Uber needs to update their EV knowledge, not recognising Volvo XC40 Recharge

On Uber’s website, they say they’re committed to helping the world move towards zero-emissions and by 2040, will have 100% of rides taking place in zero-emission vehicles (read: electric)....

On Uber’s website, they say they’re committed to helping the world move towards zero-emissions and by 2040, will have 100% of rides taking place in zero-emission vehicles (read: electric).

Furthermore, they go on to offer Uber drivers a discount to reduce the cost of driving using a battery-electric vehicle. Between July 2021 to June 2022, Uber is cutting their fees in half, if you drive an EV (no hybrids).

It seems that Uber has some ways to go with their policy and support of EVs, with Sydney-based Uber driver Douglas Bailey applying to get that 50% fee discount and being denied after buying his new EV.

Update
After getting in contact with Uber, it seems they’ve had a rethink on this and are now accepting the XC40 Recharge as a valid EV. Bailey is now able to leverage his electric vehicle for Uber driving.

Bailey’s new electric vehicle is the Volvo XC40 Recharge (with the plates to prove it). He recently shared a message conversation with Uber support who stated that he is not eligible for the discount because his ‘vehicle is not a batter electric vehicle’ (it is) and therefore not eligible for the reduced service fee.

It seems Uber needs to do a lot of work on staying up to date with the latest electric vehicles to reach Australia, as the Volvo XC40 Recharge is indeed available in Australia, hitting the streets in Q3 2021.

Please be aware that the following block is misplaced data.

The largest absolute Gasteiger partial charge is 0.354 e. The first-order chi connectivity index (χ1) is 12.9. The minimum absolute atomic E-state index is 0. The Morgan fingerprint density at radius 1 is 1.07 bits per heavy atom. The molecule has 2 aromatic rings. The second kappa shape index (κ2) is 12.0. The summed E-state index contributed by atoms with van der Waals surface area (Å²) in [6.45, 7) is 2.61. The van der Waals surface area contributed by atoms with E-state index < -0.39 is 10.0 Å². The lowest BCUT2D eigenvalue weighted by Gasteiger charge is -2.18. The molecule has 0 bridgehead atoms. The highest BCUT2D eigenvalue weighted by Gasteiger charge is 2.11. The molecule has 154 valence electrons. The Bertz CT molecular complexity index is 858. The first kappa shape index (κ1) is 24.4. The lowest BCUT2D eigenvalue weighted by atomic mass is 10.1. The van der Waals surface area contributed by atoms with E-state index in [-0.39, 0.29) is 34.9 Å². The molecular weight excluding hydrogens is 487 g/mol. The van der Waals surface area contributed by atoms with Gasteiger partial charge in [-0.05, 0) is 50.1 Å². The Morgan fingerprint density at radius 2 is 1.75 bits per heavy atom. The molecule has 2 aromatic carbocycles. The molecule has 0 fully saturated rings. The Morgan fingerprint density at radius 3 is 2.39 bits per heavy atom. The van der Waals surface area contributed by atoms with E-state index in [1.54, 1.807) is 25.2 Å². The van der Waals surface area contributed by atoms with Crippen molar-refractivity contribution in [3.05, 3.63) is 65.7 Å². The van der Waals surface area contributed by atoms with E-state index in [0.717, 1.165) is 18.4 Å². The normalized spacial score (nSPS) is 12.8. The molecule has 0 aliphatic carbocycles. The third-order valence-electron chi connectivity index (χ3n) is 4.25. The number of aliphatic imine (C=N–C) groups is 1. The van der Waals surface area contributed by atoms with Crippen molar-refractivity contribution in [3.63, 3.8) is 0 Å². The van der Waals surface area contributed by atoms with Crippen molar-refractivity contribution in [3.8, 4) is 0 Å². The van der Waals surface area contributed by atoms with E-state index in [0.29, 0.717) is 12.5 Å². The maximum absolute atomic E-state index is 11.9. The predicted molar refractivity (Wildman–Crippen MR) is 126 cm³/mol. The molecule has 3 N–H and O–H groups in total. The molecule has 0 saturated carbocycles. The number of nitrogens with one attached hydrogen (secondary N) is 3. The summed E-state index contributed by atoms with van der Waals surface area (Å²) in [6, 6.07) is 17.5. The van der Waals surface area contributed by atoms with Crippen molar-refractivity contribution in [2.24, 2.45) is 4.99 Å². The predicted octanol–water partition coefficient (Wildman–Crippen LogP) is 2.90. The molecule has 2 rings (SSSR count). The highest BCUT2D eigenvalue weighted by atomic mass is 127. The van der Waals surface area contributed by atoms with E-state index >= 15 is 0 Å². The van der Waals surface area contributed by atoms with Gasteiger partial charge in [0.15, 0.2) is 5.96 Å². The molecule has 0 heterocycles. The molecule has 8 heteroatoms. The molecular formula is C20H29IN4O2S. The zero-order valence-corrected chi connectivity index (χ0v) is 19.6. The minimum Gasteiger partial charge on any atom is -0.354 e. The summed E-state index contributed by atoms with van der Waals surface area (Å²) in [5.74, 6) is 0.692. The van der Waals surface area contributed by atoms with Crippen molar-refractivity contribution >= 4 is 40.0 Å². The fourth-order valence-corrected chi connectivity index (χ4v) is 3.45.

The Volvo XC40 Recharge offers up to 418km driving range (WLTP) from a 72.5kWh battery, with 300kw of performance and 660Nm maximum of electric torque. There’s a 0-100km/h time of 4.9second, pretty zippy, and with so few EV SUVs available, this would actually make for a very spacious, quiet, enjoyable Uber ride.

It seems Bailey was one of only around 300 that has one in the driveway, with the car sold out for the remainder of 2021. The XC40 Recharge has a driveaway price of around $75k depending on your state taxes.

Bailey even went on to post a photo of his frunk to clearly show there’s no sign of an engine in his EV.

https://twitter.com/DouglasABailey/status/1444091233471655938

So come on Uber Australia, it’s time to lift your game and live up to the commitment you make on your website. Working towards zero emissions really means committing to it and included in that means staying up to date with the current EV lineup in Australia.

At a time where it looks like the Federal Government will finally take a zero-emission, 2050 target to the UN Climate Change Conference known (COP26) next week, real commitments by companies are an important step to delivering that national goal. With the transport sector accounting for a large percentage of emissions, EVs are the answer to reducing those emissions substantially over the coming years and decades.

If you were in any doubt, that badge on the back says it all ‘Recharge’

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Vehicles

Creator of techAU, Jason has spent the dozen+ years covering technology in Australia and around the world. Bringing a background in multimedia and passion for technology to the job, Cartwright delivers detailed product reviews, event coverage and industry news on a daily basis. Disclaimer: Tesla Shareholder from 20/01/2021
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